Do you belong at your workplace? More importantly, do your employees feel they do? Despite a growing focus on diversity, equity and inclusion, the concept of belonging still eludes many.
But here’s why it should matter to the employer: Belonging is directly linked to your retention rate. A near-record 4.4 million workers quit their jobs in February. Despite being dubbed the Great Resignation, this is not actually a mass exit from the workforce. Indeed, unemployment was just 3.6% in March. Rather, workers are rethinking their employment relationships and how they want to be treated. In other words, companies in America are missing the mark despite the nearly $8 billion they spend each year on diversity and inclusion training.
A secure environment. But what does belonging mean? I had the privilege of speaking with DeLibra Wesley, a two-time SIA DE&I Influencer and CEO at National Recruiting Consultants. She explains that belonging is about psychological safety. Does a contingent worker or employee feel able to “speak up and know that no one’s going to chop me down for my opinion or poke fun of my idea?” she asks.
Employers may be spending vast amounts of energy, time and money on hiring and onboarding, but they’re not providing an environment where new hires can learn best. In an ideal environment, “they have a leader who understands what their life experience is and is able to train them where they can stay in the role and offer them a career advancement opportunity that makes sense,” Wesley says.
Instead, these workers are operating in an environment that is foreign — and not psychologically safe — for them.
The staffing snapshot. While the industry has made some strides, it’s important to recognize that the lack of belonging people feel can be attributed to a lack of representation — and within our industry, that lack is staggering.
Data elaborated on by SIA from the Women Business Collaborative survey shows that women accounted for 56% of all internal staff at US staffing firms but just 46% of executive-level roles. At large firms, their representation among leadership falls to 26%. Women of color comprise an abysmal 5% of executive roles regardless of company size.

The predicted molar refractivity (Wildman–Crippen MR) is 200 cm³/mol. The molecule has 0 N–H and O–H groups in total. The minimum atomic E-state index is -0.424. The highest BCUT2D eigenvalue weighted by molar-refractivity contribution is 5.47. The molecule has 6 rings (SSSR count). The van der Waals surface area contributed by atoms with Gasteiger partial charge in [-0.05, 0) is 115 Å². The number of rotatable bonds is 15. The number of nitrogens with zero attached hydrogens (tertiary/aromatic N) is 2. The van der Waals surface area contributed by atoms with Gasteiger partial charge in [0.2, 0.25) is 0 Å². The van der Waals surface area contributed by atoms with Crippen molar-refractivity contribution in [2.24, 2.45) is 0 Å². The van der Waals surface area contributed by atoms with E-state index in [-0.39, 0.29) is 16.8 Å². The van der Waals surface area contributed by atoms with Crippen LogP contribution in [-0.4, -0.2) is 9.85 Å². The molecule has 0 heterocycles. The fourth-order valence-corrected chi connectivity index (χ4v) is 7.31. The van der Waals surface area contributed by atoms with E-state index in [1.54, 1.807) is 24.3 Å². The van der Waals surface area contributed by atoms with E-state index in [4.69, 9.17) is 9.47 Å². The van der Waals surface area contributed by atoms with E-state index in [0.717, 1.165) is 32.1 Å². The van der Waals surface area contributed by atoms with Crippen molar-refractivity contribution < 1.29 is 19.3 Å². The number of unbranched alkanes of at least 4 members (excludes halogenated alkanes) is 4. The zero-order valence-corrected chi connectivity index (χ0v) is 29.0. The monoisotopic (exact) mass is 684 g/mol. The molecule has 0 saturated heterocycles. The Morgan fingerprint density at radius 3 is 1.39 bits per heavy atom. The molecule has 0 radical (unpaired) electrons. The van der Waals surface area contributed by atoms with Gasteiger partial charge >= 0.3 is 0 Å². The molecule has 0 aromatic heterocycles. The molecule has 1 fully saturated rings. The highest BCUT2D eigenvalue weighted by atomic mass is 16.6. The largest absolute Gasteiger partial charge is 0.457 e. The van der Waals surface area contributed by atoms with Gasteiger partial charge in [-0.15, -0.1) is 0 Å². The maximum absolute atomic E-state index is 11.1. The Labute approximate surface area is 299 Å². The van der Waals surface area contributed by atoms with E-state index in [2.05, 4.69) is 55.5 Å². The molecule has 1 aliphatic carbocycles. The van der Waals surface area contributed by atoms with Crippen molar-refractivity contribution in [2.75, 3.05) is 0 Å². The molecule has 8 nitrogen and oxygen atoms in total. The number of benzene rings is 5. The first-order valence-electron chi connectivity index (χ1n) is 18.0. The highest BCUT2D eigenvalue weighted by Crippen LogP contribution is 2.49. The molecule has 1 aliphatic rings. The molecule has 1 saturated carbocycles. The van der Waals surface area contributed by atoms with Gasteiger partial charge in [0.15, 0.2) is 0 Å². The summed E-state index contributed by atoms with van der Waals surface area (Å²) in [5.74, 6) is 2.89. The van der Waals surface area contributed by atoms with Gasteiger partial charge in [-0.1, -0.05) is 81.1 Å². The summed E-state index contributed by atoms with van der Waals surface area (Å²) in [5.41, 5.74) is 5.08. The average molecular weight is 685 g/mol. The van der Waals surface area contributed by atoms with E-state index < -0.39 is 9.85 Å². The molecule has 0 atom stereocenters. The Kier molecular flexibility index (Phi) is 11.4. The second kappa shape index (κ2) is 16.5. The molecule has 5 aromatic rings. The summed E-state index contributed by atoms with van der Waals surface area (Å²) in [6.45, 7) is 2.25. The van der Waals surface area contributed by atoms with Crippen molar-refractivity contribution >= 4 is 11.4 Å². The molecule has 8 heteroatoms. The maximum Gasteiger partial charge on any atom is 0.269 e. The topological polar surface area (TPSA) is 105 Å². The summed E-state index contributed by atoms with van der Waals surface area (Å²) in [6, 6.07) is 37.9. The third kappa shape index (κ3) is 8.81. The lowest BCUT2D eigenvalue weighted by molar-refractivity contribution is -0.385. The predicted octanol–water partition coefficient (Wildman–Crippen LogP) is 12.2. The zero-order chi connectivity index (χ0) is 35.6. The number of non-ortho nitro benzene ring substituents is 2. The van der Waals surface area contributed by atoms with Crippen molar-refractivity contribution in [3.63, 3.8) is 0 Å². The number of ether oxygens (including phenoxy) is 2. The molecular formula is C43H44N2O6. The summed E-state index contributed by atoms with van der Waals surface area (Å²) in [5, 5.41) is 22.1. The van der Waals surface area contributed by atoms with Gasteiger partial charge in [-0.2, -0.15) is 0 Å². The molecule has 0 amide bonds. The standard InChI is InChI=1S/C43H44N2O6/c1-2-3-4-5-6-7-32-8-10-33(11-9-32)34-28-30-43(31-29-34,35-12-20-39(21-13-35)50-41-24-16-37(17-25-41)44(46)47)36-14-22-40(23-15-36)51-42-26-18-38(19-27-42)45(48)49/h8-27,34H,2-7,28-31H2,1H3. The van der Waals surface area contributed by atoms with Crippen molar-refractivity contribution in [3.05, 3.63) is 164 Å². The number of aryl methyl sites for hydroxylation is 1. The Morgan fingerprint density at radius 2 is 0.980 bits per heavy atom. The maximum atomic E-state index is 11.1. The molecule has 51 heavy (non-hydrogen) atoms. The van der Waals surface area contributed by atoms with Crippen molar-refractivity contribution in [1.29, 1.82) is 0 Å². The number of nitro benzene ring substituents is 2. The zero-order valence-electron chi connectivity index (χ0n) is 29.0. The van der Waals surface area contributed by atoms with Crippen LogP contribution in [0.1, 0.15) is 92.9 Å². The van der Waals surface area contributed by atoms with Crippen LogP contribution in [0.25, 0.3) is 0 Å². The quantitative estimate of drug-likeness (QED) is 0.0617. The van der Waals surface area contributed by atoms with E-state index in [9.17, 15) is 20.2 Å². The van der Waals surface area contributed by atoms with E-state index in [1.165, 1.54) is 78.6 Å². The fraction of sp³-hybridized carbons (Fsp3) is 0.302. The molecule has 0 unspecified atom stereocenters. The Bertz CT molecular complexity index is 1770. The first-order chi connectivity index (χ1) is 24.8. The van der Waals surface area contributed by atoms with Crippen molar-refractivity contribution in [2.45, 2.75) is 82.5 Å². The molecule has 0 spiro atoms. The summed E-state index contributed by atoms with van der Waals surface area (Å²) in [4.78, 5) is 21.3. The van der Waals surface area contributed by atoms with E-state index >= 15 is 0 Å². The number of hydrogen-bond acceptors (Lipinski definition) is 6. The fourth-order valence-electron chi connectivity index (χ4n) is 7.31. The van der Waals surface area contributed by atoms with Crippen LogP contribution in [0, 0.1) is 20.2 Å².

Potential missteps. Those dire numbers become a burden for the minority groups. How? Say, for example, you are the only person of color on your team. Black History Month rolls around, and you become the go-to person for answers. You suddenly are the sole representative of an entire community’s narrative. We don’t want tokenization to rear its ugly head. Expecting such marginally represented individuals to speak for an entire community or race creates the wrong kind of culture. This is just one example, but a critical one to digest as we reexamine how we do things when we go back to our offices.
Honest conversations. What can employers do to change culture? First, look at your internal staff. Ask the people in your organization about their challenges. This goes beyond doing surveys — you must be comfortable asking people of different races, ethnicities, sexual orientations and gender expressions to meet and share their experiences. Then have those tough conversations. Find out what’s working for them and what’s not; do not assume you already know the answers and the best ways to improve things. Fix where you have gone wrong. This part is not outside of crafting an effective DE&I strategy.
Exit interviews can also pla an important role. Ask why they are leaving and what would make them stay. Structure your questions to encourage honest responses, and take the employees’ responses seriously.
As we emerge from the pandemic, some believe that the DE&I momentum has slowed. The buzz has quieted. But many in our ecosystem continue to work very hard to place diverse candidates in the right roles — including at the executive and board levels. Your role notwithstanding, you can give this effort a boost by having those uncomfortable conversations with your colleagues and friends.
Regardless of the size of your firm, you all have a particular responsibility to place the right person in the right role. Each of you in different ways is doing just that. This naturally creates belonging and brings us closer to equity at work.